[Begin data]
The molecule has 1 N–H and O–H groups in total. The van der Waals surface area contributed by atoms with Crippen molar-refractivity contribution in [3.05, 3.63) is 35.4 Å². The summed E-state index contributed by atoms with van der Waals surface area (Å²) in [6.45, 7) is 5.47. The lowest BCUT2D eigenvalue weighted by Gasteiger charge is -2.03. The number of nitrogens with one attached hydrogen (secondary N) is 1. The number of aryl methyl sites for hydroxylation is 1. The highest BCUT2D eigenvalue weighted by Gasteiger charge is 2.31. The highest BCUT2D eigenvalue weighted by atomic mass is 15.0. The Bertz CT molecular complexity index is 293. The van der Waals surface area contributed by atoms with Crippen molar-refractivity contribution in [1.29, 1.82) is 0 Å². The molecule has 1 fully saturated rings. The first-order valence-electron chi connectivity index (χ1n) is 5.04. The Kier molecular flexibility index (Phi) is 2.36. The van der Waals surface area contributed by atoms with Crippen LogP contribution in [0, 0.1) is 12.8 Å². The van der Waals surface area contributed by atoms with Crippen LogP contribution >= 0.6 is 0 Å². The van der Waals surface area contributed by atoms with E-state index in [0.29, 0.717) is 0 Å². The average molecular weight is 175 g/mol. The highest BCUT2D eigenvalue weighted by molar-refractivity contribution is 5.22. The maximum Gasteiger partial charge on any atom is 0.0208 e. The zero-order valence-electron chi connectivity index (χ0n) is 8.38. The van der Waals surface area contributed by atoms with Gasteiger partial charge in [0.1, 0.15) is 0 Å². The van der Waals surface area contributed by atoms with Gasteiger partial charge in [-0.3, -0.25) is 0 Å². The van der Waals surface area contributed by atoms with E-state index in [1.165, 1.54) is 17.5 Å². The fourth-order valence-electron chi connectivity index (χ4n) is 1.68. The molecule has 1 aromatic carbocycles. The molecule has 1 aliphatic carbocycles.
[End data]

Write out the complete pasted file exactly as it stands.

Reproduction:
The molecule has 1 N–H and O–H groups in total. The van der Waals surface area contributed by atoms with Crippen molar-refractivity contribution in [3.05, 3.63) is 35.4 Å². The summed E-state index contributed by atoms with van der Waals surface area (Å²) in [6.45, 7) is 5.47. The lowest BCUT2D eigenvalue weighted by Gasteiger charge is -2.03. The number of nitrogens with one attached hydrogen (secondary N) is 1. The number of aryl methyl sites for hydroxylation is 1. The highest BCUT2D eigenvalue weighted by Gasteiger charge is 2.31. The highest BCUT2D eigenvalue weighted by atomic mass is 15.0. The Bertz CT molecular complexity index is 293. The van der Waals surface area contributed by atoms with Crippen molar-refractivity contribution in [1.29, 1.82) is 0 Å². The molecule has 1 fully saturated rings. The first-order valence-electron chi connectivity index (χ1n) is 5.04. The Kier molecular flexibility index (Phi) is 2.36. The van der Waals surface area contributed by atoms with Crippen LogP contribution in [0, 0.1) is 12.8 Å². The van der Waals surface area contributed by atoms with Crippen LogP contribution >= 0.6 is 0 Å². The van der Waals surface area contributed by atoms with E-state index in [0.29, 0.717) is 0 Å². The average molecular weight is 175 g/mol. The highest BCUT2D eigenvalue weighted by molar-refractivity contribution is 5.22. The maximum Gasteiger partial charge on any atom is 0.0208 e. The zero-order valence-electron chi connectivity index (χ0n) is 8.38. The van der Waals surface area contributed by atoms with Gasteiger partial charge in [0.1, 0.15) is 0 Å². The van der Waals surface area contributed by atoms with Gasteiger partial charge in [-0.3, -0.25) is 0 Å². The van der Waals surface area contributed by atoms with E-state index in [1.165, 1.54) is 17.5 Å². The fourth-order valence-electron chi connectivity index (χ4n) is 1.68. The molecule has 1 aromatic carbocycles. The molecule has 1 aliphatic carbocycles.